While many places around the U.S. struggled to find adequate supplies of PPE during the COVID-19 pandemic, one community that was ahead of the curve was Pflugerville, Texas.
Known as “The 3D City,” this Austin suburb punches well above its weight class when it comes to additive manufacturing — a feature that enabled this city of 65,000 people to respond quickly to the crisis and fill supply chain gaps in PPE and other essential supplies.
“Three companies in town pivoted to make new products to supply essential gear and medical equipment to the health-care providers during the pandemic,” says Amy Madison, executive director of the Pflugerville Community Development Corp. “Our response group grew to as many as 25 participants over time with regular Zoom calls. A lot of supply chain issues were addressed. The collaborative effort that our small community made to respond to COVID-19 quickly was due to the technology we have at our 3D-printing manufacturers.”
Cumberland Additive, EOS and Essentium are the Pflugerville-based additive manufacturers that took the lead in this response, notes Madison. Each played a crucial role in getting needed protective gear and other medical devices to front-line workers and COVID patients.
“We do both metal and plastic 3D printing at this site for aerospace, defense, oil and gas, and the transportation sectors,” says Michael Celardo, vice president of business development and engineering for Cumberland Additive. “Our products are designed by our customers and 3D printed by us. It does not take a lot of time to develop new products. The benefit is being able to make a part from a 3D model without a lot of iterations. We made three different things: ventilator components, respirator face masks, and face shields.”
This quick action enabled Pflugerville’s first responders to be ahead of the game in receipt of essential protective gear. “We printed and delivered parts within a week,” says Celardo. “We are printing parts three-dimensionally using powder. We produced over 500 ventilator components, over 200 face shields, and around 30 prototype face masks.”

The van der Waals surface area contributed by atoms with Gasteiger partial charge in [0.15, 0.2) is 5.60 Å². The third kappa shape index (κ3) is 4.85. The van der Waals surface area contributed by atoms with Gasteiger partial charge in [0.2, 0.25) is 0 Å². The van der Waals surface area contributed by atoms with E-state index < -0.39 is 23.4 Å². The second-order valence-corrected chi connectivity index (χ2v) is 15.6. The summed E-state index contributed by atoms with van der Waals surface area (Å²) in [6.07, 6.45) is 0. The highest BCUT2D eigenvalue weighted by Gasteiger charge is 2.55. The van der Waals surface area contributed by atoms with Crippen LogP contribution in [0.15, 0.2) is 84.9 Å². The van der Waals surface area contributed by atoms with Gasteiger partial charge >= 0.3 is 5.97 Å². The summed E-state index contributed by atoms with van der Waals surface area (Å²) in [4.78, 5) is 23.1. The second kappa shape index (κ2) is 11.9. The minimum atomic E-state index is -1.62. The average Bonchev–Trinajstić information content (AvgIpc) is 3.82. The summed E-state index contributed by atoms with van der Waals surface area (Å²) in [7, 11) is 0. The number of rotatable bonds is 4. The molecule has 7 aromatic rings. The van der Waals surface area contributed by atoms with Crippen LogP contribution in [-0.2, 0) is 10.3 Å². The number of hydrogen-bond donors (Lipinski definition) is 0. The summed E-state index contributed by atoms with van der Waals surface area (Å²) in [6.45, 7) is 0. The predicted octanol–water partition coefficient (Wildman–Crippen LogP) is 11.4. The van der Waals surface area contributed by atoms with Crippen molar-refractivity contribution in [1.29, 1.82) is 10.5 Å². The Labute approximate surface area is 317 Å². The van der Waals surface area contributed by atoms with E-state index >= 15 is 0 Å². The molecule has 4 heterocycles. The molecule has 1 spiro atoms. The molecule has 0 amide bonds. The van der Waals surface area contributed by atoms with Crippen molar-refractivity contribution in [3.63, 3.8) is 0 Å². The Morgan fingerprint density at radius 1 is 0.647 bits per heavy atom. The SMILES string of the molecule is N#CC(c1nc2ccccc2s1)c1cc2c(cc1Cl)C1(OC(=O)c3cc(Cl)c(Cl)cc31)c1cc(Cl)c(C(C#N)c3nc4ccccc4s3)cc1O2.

Cumberland’s work enabled masks to be delivered to the Pflugerville Police Department and the Dell Medical Center. “The two key lessons learned were the value of collaboration and the knowledge that if something like this happened again, we know the protocol for how to respond,” says Celardo.
Donnie Vanelli, senior vice president of EOS, says that his company’s response had four elements. “First was bridging the gap,” he says. “We asked, where can we use additive manufacturing to fill short-term interruptions in the supply chain? Secondly, we had to adapt our current designs to be more useful in additive. We used design engineering to enable a critical part to be made with additive. Third, we accelerated our activity to scale up ventilator production. Fourth was sustaining. How do we use additive and 3D printing as a means of changing the way the supply chain operates so that when we have the next pandemic, we don’t have to wait 60 to 90 days for critical supplies?”
Vanelli says EOS elected to make metal parts going into ventilators and other devices. “These first articles have to go to the FDA or other authorities for approval,” he says. “We had to accelerate the process. We printed adaptors that allowed 20 ventilators to be put into service. We’re now printing holders for face shields. In designing the face shield adaptors, we created the whole 3D printing assembly. We’ve also done some face mask projects.”
Through it all, EOS has been able to retain all 170 employees without having a single worker diagnosed with COVID-19. “That is a real success,” Vanelli says. “We’ve had people traveling to install machines in other states, and we were able to keep everyone safe.”
Blake Teipei, CEO of Essentium, uses an extrusion system in its additive technology. “We relocated from College Station because it was a mid-sized city that did not have the ability to serve clients globally,” he notes. “By moving to Pflugerville, we found all the benefits of Austin without all the challenges of Austin like taxes and traffic. We had access to the same talent pool. We’re just eight miles down the road from Apple. We make the materials right here in Texas, and then we ship those to the customers.”
Family ties prompted a key connection. “My wife is our chief development officer,” says Teipei. “She was presiding over our work with the Texas Air National Guard. The head of the Guard called us on March 22 and said the governor had pulled together a task force to coordinate pandemic response. He asked us who could be pulled together to be agile and make a pivot to meet a need.”
Essentium stepped up. “3D printing has an inherent degree of agility,” says Teipei. “Our printers are very, very fast. The state made an investment in the supply chain and procured a small fleet of high-speed extrusion printers. We produced over 3 million face masks in that time. We outfitted the entire Texas Air National Guard with masks.”
Madison says what all three companies did is indicative of the spirit of businesses in Pflugerville. “It’ s about responding to community needs,” she says. “Being able to pivot and retool in a small community is a real asset.”
This Investment Profile was prepared under the auspices of the Pflugerville Community Development Corp. For more information, contact Amy Madison at 512-990-3725 or email@example.com. On the web, go to www.pfdevelopment.com.